More about Kombucha

 

Many people believe that kombucha helps treat all sorts of chronic health problems. However, human studies on the effects of kombucha are few and the evidence for its health effects is limited. In contrast, there is ample evidence for the benefits of tea and probiotics, both of which are found in kombucha.

What is Kombucha?

Kombucha is a fermented tea drink made from green or black tea (or both), sugar, yeast, and bacteria. It is believed to have originated in China about 2,000 years ago. This beverage is made by adding a colony of live bacteria and yeast, known as a SCOBY (symbiotic colony of bacteria and yeast), to sweetened tea, and leaving it to ferment for a few weeks until it turns into a slightly sweet beverage. It is then separated from the SCOBY and bottled.

Is Kombucha good for you?

Kombucha contains B vitamins, antioxidants, and probiotics, but the drinks nutritional content will vary depending on the brand and how it is prepared. So you'll want to read the nutrition label. Many store-bought varieties contain about 30 calories and 2-8 grams of sugar for every 250ml serving. While juices and sodas often contain far more sugar than kombucha, every gram of sugar counts. Check the ingredients and try to avoid brands that are high in added sugar. If you are watching your sugar intake, this is probably not the best drink for you.

Is kombucha good for digestion?

Foods that go through a natural fermentation process gain probiotic properties, and eating these foods may bring benefits like improved digestion and a more balanced gut microbiome. Probiotics also help with inflammation and even weight loss.

Does kombucha have caffeine?

Since kombucha is made with tea, it usually contains a small amount of caffeine. But the amount is small when compared to coffee, tea, soda, and other popular caffeinated beverages. Typically, only one-third of the teas' caffeine remains after its been fermented, which is about 10 to 25 milligrams per serving for black tea. This is generally not enough caffeine to have an impact on most people, but the response can vary from person to person.

How much alcohol is in kombucha?

All kombucha contains a small amount of alcohol that is created during the fermentation process, but usually, its not enough for a person to feel its effects. Under South African legislation, the Liquor Products Act states that drinks with less than 0.5% alcohol are considered to be non-alcoholic. Overfermented kombucha may contain up to 3% alcohol.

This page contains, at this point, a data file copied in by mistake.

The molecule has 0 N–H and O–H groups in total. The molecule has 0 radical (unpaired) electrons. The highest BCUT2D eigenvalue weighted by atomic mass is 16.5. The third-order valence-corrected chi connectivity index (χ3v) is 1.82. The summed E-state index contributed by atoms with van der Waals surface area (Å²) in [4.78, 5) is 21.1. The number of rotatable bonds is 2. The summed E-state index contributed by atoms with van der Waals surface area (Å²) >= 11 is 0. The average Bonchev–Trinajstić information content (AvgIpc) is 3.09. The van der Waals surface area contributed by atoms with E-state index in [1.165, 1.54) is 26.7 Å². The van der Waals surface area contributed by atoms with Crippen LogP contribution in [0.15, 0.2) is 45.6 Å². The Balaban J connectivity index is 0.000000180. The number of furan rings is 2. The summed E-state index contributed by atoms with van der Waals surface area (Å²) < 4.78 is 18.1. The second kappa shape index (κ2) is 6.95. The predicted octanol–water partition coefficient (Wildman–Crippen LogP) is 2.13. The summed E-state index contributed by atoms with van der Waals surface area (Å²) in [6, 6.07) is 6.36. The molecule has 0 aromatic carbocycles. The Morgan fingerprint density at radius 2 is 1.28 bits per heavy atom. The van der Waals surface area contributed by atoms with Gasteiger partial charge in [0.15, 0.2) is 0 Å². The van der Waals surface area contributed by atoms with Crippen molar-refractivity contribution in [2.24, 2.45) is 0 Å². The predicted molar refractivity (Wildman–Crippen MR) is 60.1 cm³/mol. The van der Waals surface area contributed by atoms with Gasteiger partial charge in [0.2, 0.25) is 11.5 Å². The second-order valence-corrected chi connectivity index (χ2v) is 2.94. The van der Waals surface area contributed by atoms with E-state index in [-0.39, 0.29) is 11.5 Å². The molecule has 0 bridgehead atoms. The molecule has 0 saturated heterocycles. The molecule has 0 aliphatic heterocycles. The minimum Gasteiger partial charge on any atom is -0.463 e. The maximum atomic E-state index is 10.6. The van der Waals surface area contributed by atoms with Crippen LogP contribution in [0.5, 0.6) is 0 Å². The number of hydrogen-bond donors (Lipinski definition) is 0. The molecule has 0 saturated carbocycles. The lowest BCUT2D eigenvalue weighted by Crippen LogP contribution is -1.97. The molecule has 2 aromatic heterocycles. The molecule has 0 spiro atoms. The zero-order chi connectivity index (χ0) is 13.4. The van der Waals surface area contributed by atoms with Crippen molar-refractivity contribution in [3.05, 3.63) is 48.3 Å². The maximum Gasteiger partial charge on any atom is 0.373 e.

Is it safe to drink kombucha regularly?

Nutrition experts say its fine for most people to sip on kombucha every day, but to check with your doctor if you're unsure about drinking it. Some recommend that pregnant or breastfeeding women and people with compromised immune systems should stay away from kombucha because the drinks live bacteria could be harmful.

Where can I buy a SCOBY?

Crafty Cultures is a proudly South African, Pretoria-based business. Their shop, either walk-in or online, got an incredible variety of easy-to-follow DIY kits. They've also got workshops on learning how to make your own cheese, yoghurt, kefir, kombucha, and other fermenting things.

If you decide to try homemade kombucha, make sure it's properly prepared. Contaminated or over-fermented kombucha may cause more harm than good. So be sure to prepare it properly.

Not a fan?

If you're not into the taste of kombucha, many other foods and drinks are loaded with probiotics and antioxidants. Try kimchi, kefir, and yogurt for probiotics or drink green tea for tea-related health benefits. Don't forget about prebiotics, either. Filling up on veggies, fruit, 100% whole grains, nuts & seeds can help you boost immunity and provide some important prebiotic fiber that helps your bodys own probiotics to thrive. Your best bet is to add more of those foods wherever you can since one food or drink in isolation isn't a cure-all. 


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